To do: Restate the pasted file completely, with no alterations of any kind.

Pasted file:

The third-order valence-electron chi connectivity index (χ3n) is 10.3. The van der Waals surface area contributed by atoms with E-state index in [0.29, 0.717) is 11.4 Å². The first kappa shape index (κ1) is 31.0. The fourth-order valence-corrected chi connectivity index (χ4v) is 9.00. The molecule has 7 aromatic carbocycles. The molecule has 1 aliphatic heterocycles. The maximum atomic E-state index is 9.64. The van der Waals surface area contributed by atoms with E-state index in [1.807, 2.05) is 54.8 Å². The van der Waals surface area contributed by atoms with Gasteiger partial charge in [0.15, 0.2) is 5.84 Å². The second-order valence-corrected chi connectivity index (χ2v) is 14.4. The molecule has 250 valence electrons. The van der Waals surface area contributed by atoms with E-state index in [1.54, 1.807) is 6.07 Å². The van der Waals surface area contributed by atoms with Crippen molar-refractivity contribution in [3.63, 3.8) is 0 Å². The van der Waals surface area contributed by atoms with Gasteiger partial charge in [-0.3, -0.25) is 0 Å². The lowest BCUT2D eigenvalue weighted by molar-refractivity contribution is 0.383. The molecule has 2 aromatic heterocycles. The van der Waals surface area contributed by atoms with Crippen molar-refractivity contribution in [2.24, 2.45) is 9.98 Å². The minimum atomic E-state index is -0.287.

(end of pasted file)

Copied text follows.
The third-order valence-electron chi connectivity index (χ3n) is 10.3. The van der Waals surface area contributed by atoms with E-state index in [0.29, 0.717) is 11.4 Å². The first kappa shape index (κ1) is 31.0. The fourth-order valence-corrected chi connectivity index (χ4v) is 9.00. The molecule has 7 aromatic carbocycles. The molecule has 1 aliphatic heterocycles. The maximum atomic E-state index is 9.64. The van der Waals surface area contributed by atoms with E-state index in [1.807, 2.05) is 54.8 Å². The van der Waals surface area contributed by atoms with Gasteiger partial charge in [0.15, 0.2) is 5.84 Å². The second-order valence-corrected chi connectivity index (χ2v) is 14.4. The molecule has 250 valence electrons. The van der Waals surface area contributed by atoms with E-state index in [1.54, 1.807) is 6.07 Å². The van der Waals surface area contributed by atoms with Crippen molar-refractivity contribution in [3.63, 3.8) is 0 Å². The van der Waals surface area contributed by atoms with Gasteiger partial charge in [-0.3, -0.25) is 0 Å². The lowest BCUT2D eigenvalue weighted by molar-refractivity contribution is 0.383. The molecule has 2 aromatic heterocycles. The van der Waals surface area contributed by atoms with Crippen molar-refractivity contribution in [2.24, 2.45) is 9.98 Å². The minimum atomic E-state index is -0.287.